'long long integer' in Perl

Discussion in 'Perl Misc' started by Swapnajit Mitra, Feb 15, 2006.

  1. This must be a simple question for the gurus. I would like to assign a
    bigger than 32-bit integer to a variable. Essentially this variable has
    to be a 'long long' (64 bit on my machine).

    $variable = 0xFFFFFFFFA; # 36 bits

    How do I do this? Using no special syntax produces this message:

    Integer Overflow in hexadecimal number.

    Thanks.
    Swapnajit Mitra, Feb 15, 2006
    #1
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  2. Swapnajit Mitra

    Paul Lalli Guest

    Swapnajit Mitra wrote:
    > This must be a simple question for the gurus. I would like to assign a
    > bigger than 32-bit integer to a variable. Essentially this variable has
    > to be a 'long long' (64 bit on my machine).
    >
    > $variable = 0xFFFFFFFFA; # 36 bits
    >
    > How do I do this? Using no special syntax produces this message:
    >
    > Integer Overflow in hexadecimal number


    perldoc bigint
    perldoc Math::BigInt

    Paul Lalli
    Paul Lalli, Feb 15, 2006
    #2
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  3. Swapnajit Mitra

    Guest

    "Swapnajit Mitra" <> wrote:
    > This must be a simple question for the gurus. I would like to assign a
    > bigger than 32-bit integer to a variable. Essentially this variable has
    > to be a 'long long' (64 bit on my machine).
    >
    > $variable = 0xFFFFFFFFA; # 36 bits
    >
    > How do I do this? Using no special syntax produces this message:
    >
    > Integer Overflow in hexadecimal number.


    It works as is on perls (or, at least on one perl) built for 64 bit
    machines.

    Xho

    --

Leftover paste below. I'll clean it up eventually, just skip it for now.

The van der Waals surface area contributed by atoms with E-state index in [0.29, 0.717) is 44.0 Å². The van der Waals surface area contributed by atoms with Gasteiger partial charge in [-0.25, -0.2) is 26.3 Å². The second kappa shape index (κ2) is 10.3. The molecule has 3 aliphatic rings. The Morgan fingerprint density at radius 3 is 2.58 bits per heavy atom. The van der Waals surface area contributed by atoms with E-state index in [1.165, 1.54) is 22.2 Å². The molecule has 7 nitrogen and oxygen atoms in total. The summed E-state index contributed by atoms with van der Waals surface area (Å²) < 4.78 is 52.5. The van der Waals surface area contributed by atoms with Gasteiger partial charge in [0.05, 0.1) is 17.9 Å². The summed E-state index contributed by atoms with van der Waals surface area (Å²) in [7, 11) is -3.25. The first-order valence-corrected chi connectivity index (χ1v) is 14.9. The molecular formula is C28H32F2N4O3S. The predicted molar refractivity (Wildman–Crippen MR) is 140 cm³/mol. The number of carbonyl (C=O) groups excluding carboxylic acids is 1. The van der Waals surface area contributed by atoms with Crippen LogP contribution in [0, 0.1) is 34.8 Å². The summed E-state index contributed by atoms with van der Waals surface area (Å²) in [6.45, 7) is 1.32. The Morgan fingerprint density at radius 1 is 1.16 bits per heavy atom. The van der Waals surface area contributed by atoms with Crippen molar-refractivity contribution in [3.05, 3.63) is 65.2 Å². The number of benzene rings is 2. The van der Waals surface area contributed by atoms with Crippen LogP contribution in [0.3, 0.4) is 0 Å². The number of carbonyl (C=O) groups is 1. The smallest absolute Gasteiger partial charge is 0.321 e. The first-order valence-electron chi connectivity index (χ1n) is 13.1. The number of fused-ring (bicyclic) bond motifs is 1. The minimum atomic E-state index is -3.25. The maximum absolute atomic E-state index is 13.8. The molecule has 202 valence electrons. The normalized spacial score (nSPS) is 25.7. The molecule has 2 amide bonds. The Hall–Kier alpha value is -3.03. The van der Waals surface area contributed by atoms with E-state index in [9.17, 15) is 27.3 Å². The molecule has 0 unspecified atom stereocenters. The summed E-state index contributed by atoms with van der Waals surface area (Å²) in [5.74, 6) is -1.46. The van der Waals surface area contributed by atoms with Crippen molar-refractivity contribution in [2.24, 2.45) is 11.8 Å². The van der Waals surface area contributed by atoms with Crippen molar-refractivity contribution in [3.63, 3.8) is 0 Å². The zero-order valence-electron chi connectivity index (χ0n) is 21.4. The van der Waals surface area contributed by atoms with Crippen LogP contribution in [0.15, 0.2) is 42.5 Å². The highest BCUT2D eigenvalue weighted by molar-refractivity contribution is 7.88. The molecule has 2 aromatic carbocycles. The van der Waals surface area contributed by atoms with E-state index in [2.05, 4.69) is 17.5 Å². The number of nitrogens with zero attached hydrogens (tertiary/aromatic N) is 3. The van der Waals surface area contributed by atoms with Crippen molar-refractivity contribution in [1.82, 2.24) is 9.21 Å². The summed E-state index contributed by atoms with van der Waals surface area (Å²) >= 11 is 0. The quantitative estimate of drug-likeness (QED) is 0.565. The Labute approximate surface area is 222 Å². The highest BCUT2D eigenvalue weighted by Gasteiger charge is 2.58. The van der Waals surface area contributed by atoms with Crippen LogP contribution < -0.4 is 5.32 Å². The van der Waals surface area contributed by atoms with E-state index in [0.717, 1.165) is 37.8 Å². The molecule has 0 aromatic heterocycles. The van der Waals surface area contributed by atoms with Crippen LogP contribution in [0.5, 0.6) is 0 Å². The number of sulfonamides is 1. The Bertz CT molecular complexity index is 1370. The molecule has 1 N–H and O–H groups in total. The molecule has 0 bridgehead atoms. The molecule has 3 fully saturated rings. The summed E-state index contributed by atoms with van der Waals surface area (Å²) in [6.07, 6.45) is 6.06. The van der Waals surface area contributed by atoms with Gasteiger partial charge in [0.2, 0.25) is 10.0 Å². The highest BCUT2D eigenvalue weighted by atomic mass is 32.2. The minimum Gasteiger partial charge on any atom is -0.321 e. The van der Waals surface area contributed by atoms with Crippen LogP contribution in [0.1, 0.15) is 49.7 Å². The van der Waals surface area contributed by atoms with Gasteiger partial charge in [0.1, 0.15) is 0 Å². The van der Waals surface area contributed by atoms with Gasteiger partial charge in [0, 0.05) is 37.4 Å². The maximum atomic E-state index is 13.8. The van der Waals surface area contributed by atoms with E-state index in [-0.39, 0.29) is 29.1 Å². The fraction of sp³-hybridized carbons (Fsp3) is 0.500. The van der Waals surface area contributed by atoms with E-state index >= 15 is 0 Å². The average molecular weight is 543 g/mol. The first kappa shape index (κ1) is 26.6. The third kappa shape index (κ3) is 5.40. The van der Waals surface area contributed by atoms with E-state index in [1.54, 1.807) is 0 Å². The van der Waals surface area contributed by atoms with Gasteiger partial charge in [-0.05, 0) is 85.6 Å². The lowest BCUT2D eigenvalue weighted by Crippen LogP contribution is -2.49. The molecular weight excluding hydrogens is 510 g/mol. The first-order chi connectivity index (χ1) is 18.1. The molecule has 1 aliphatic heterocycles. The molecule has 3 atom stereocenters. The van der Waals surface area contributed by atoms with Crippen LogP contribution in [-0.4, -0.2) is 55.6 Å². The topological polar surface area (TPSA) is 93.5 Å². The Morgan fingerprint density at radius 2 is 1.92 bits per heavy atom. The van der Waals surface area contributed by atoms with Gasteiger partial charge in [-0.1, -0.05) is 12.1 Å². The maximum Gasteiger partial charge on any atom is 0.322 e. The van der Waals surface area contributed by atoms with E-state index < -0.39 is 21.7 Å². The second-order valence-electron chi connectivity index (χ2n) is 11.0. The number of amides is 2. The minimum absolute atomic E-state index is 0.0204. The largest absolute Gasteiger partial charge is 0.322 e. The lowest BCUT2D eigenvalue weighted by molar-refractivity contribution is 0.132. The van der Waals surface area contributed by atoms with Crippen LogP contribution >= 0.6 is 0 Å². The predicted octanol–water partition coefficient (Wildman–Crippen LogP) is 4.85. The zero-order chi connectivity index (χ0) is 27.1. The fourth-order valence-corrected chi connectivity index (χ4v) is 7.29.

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    , Feb 15, 2006
    #3
  4. Thanks all those who replied. I have used the bigint module and it has
    solved the problem.

    However, it has introduced a new one - if I have a construct such as

    if ($an_integer == 0) {
    ...

    where $an_integer is not necessarily a long long, when I try to run
    perl in debug mode (-d), it seems the comparison is done in a separate
    subroutine. I can always press 'n' (next) rather than 's' (step), but
    it is not clear to me beforehand what are the native operators (such as
    '==' in this case) are replaced by underlying subroutines. Can anybody
    provide a list of such operators?

    - Swapnajit.
    ===================================================================
    Verilog, SystemVerilog and all good stuffs
    Project VeriPage: http://www.project-veripage.com
    ===================================================================
    Swapnajit Mitra, Feb 25, 2006
    #4
  5. Swapnajit Mitra

    Guest

    Swapnajit Mitra wrote:
    >
    > However, it has introduced a new one - if I have a construct such as
    >
    > if ($an_integer == 0) {
    > ...
    >
    > where $an_integer is not necessarily a long long, when I try to run
    > perl in debug mode (-d), it seems the comparison is done in a separate